Receiving Wide Coverage ...
Shell Shock: Deutsche Bank is accused of owing the U.S. government more than $190 million in taxes, penalties and interest in a lawsuit filed Monday by federal prosecutors in Manhattan. The allegations against the German lender are pretty complicated, as the New York Times warns its readers. The basic charge is that back in 2000, Deutsche wanted to avoid paying capital gains taxes on the appreciated value of Bristol-Myers Squibb stock it had recently acquiredso it sold the shares to shell companies in a way that allowed it to dodge tax liabilities. "This was nothing more than a shell game," Preet Bharara, U.S. attorney for the Southern District of New York, said in statement. (Prosecutors always seem to relish the chance to use hard-boiled slang in their press releases.) Deutsche plans to fight the lawsuit, arguing it already dealt with the issue in a 2009 settlement with the Internal Revenue Service. Wall Street Journal, Financial Times, New York Times
Home Sweet Home: New programs offered by Fannie Mae and Freddie Mac will allow some borrowers to take out mortgages with downpayments as low as 3%. The programs are aimed at expanding homeownership access for people with solid credit but limited cash on hand. To some critics, they're also reminiscent of the policies that helped bring about the subprime mortgage crisis. "You're essentially underwater when you walk away from the table," the Cato Institute's Mark A. Calabria tells the Times. The nonprofit research group the Urban Institute downplays such concerns: "Those who have criticized low-down-payment lending as excessively risky should know that if the past is a guide, only a narrow group of borrowers will receive these loans, and the overall impact on default rates is likely to be negligible." As the Washington Post notes, Fannie Mae's program reverses its decision to stop accepting 3% downpayment mortgages in late 2013. Bonnie Sinnock of National Mortgage News explained why the GSEs are changing course in an article last month.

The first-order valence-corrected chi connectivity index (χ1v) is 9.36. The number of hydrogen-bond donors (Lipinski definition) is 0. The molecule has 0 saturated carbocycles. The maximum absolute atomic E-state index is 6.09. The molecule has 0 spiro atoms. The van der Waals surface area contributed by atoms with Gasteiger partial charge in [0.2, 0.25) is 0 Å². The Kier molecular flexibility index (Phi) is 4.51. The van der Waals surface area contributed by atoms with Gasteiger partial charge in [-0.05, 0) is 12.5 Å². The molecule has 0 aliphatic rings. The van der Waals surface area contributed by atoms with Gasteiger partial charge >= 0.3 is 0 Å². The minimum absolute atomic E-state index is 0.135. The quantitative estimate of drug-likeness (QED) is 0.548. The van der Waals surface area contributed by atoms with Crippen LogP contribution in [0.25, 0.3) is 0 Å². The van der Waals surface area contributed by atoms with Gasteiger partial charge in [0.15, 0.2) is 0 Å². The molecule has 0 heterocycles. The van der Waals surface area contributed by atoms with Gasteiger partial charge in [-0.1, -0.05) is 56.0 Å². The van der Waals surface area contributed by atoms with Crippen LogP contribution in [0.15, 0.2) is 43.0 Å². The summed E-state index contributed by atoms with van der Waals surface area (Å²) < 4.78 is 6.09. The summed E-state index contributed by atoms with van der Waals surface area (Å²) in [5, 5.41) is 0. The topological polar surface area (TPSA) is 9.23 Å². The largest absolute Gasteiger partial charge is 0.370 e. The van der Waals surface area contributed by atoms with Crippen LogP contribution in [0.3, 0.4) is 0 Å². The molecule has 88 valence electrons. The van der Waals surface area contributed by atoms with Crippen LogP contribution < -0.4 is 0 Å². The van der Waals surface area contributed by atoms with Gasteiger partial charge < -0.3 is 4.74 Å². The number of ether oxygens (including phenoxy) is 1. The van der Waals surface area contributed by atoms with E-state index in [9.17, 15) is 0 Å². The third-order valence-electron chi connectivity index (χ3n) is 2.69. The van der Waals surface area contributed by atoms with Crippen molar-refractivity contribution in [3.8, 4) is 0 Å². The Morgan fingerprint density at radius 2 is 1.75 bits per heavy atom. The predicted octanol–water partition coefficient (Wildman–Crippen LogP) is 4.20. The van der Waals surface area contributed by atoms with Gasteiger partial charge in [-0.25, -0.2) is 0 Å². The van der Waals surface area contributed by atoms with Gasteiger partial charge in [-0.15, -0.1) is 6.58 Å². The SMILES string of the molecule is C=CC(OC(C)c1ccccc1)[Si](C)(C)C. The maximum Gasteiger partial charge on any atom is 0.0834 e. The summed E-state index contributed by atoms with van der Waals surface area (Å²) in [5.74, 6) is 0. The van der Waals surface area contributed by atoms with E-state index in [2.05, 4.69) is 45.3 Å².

Wall Street Journal
In a move that suggests the Federal Reserve is getting closer to raising interest rates in mid-2015, some officials are thinking about changing the language of the Federal Open Market Committee's declaration that rates will stay low "for a considerable time." New York Fed president William Dudley has already made the shift in his latest speeches, according to the paper, saying instead that "the Fed should be 'patient' before raising rates."
Have the Financial Stability Board's proposed rules for systemically important financial institutions put a nail in the coffin of too big to fail once and for all? The FT's Martin Arnold offers up some reasonable doubt, running through a list of potential pitfalls of the "total loss-absorbing capacity" requirement. One of the big ones: many investors holding loss-absorbing notes that would be used to bail in big banks would be pension funds and insurers. "Imagine the headlines: My pension was wiped out to rescue greedy bankers," Arnold writes.
New York Times
Waivers for banks that violate securities laws shouldn't grow on trees, according to a column by Peter J. Henning. He believes the Securities and Exchange Commission may be ready to curtail its practice of allowing banks to go back to business as usual after breaking the rules. This optimism was sparked by the agency's handling of Bank of America's request to be released from a ban on certain activities after its $16.7 billion mortgage securities settlement. "The S.E.C. is likely to take a tougher stance in agreeing to waivers of the bad actor prohibition, which means defense lawyers will have to consider the waiver issue right from the start rather than assuming the agency will rubber-stamp requests," he writes.